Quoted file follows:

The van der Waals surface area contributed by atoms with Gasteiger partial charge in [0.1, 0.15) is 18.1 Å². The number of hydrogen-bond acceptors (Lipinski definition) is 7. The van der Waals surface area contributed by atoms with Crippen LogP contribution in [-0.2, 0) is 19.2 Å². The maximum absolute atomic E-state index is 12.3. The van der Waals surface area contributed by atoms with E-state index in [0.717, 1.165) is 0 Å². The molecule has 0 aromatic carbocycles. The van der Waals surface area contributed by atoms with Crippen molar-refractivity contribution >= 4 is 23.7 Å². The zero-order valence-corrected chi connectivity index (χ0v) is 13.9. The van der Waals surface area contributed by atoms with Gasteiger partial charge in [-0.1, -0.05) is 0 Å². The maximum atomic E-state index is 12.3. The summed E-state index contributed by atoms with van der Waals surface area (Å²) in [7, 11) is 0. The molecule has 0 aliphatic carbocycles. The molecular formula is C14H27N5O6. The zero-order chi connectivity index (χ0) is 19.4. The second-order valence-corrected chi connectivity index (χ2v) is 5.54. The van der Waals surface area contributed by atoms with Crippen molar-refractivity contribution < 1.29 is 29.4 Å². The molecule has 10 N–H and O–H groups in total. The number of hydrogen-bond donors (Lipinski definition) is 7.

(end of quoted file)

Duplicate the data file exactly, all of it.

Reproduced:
The van der Waals surface area contributed by atoms with Gasteiger partial charge in [0.1, 0.15) is 18.1 Å². The number of hydrogen-bond acceptors (Lipinski definition) is 7. The van der Waals surface area contributed by atoms with Crippen LogP contribution in [-0.2, 0) is 19.2 Å². The maximum absolute atomic E-state index is 12.3. The van der Waals surface area contributed by atoms with E-state index in [0.717, 1.165) is 0 Å². The molecule has 0 aromatic carbocycles. The van der Waals surface area contributed by atoms with Crippen molar-refractivity contribution >= 4 is 23.7 Å². The zero-order valence-corrected chi connectivity index (χ0v) is 13.9. The van der Waals surface area contributed by atoms with Gasteiger partial charge in [-0.1, -0.05) is 0 Å². The maximum atomic E-state index is 12.3. The summed E-state index contributed by atoms with van der Waals surface area (Å²) in [7, 11) is 0. The molecule has 0 aliphatic carbocycles. The molecular formula is C14H27N5O6. The zero-order chi connectivity index (χ0) is 19.4. The second-order valence-corrected chi connectivity index (χ2v) is 5.54. The van der Waals surface area contributed by atoms with Crippen molar-refractivity contribution < 1.29 is 29.4 Å². The molecule has 10 N–H and O–H groups in total. The number of hydrogen-bond donors (Lipinski definition) is 7.